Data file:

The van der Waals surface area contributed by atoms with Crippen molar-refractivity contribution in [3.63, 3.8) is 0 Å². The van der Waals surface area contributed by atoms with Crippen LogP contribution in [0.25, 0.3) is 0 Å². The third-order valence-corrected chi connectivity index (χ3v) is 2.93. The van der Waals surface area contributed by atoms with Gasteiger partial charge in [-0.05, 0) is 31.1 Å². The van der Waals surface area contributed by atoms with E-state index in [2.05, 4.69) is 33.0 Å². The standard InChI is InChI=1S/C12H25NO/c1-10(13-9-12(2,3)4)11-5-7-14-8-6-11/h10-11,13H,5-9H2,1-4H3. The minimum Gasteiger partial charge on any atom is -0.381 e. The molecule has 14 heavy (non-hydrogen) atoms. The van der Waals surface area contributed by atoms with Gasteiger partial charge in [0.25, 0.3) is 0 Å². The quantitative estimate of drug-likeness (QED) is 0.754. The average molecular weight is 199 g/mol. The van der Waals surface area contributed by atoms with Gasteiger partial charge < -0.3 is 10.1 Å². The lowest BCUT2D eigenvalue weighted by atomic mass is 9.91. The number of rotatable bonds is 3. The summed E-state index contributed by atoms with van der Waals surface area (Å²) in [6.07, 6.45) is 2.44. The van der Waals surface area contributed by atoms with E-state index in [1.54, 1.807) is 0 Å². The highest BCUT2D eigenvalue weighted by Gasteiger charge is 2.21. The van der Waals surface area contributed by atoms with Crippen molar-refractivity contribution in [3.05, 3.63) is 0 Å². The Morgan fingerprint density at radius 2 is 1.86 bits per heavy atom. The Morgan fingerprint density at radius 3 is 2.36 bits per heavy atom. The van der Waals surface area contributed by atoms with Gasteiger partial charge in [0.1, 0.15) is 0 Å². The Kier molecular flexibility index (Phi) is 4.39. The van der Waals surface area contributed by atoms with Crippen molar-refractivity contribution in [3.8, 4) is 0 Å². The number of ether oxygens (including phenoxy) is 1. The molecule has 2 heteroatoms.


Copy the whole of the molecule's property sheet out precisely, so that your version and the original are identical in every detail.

The van der Waals surface area contributed by atoms with Crippen molar-refractivity contribution in [3.63, 3.8) is 0 Å². The van der Waals surface area contributed by atoms with Crippen LogP contribution in [0.25, 0.3) is 0 Å². The third-order valence-corrected chi connectivity index (χ3v) is 2.93. The van der Waals surface area contributed by atoms with Gasteiger partial charge in [-0.05, 0) is 31.1 Å². The van der Waals surface area contributed by atoms with E-state index in [2.05, 4.69) is 33.0 Å². The standard InChI is InChI=1S/C12H25NO/c1-10(13-9-12(2,3)4)11-5-7-14-8-6-11/h10-11,13H,5-9H2,1-4H3. The minimum Gasteiger partial charge on any atom is -0.381 e. The molecule has 14 heavy (non-hydrogen) atoms. The van der Waals surface area contributed by atoms with Gasteiger partial charge in [0.25, 0.3) is 0 Å². The quantitative estimate of drug-likeness (QED) is 0.754. The average molecular weight is 199 g/mol. The van der Waals surface area contributed by atoms with Gasteiger partial charge < -0.3 is 10.1 Å². The lowest BCUT2D eigenvalue weighted by atomic mass is 9.91. The number of rotatable bonds is 3. The summed E-state index contributed by atoms with van der Waals surface area (Å²) in [6.07, 6.45) is 2.44. The van der Waals surface area contributed by atoms with E-state index in [1.54, 1.807) is 0 Å². The highest BCUT2D eigenvalue weighted by Gasteiger charge is 2.21. The van der Waals surface area contributed by atoms with Crippen molar-refractivity contribution in [3.05, 3.63) is 0 Å². The Morgan fingerprint density at radius 2 is 1.86 bits per heavy atom. The Morgan fingerprint density at radius 3 is 2.36 bits per heavy atom. The van der Waals surface area contributed by atoms with Gasteiger partial charge in [0.1, 0.15) is 0 Å². The Kier molecular flexibility index (Phi) is 4.39. The van der Waals surface area contributed by atoms with Crippen molar-refractivity contribution in [3.8, 4) is 0 Å². The number of ether oxygens (including phenoxy) is 1. The molecule has 2 heteroatoms.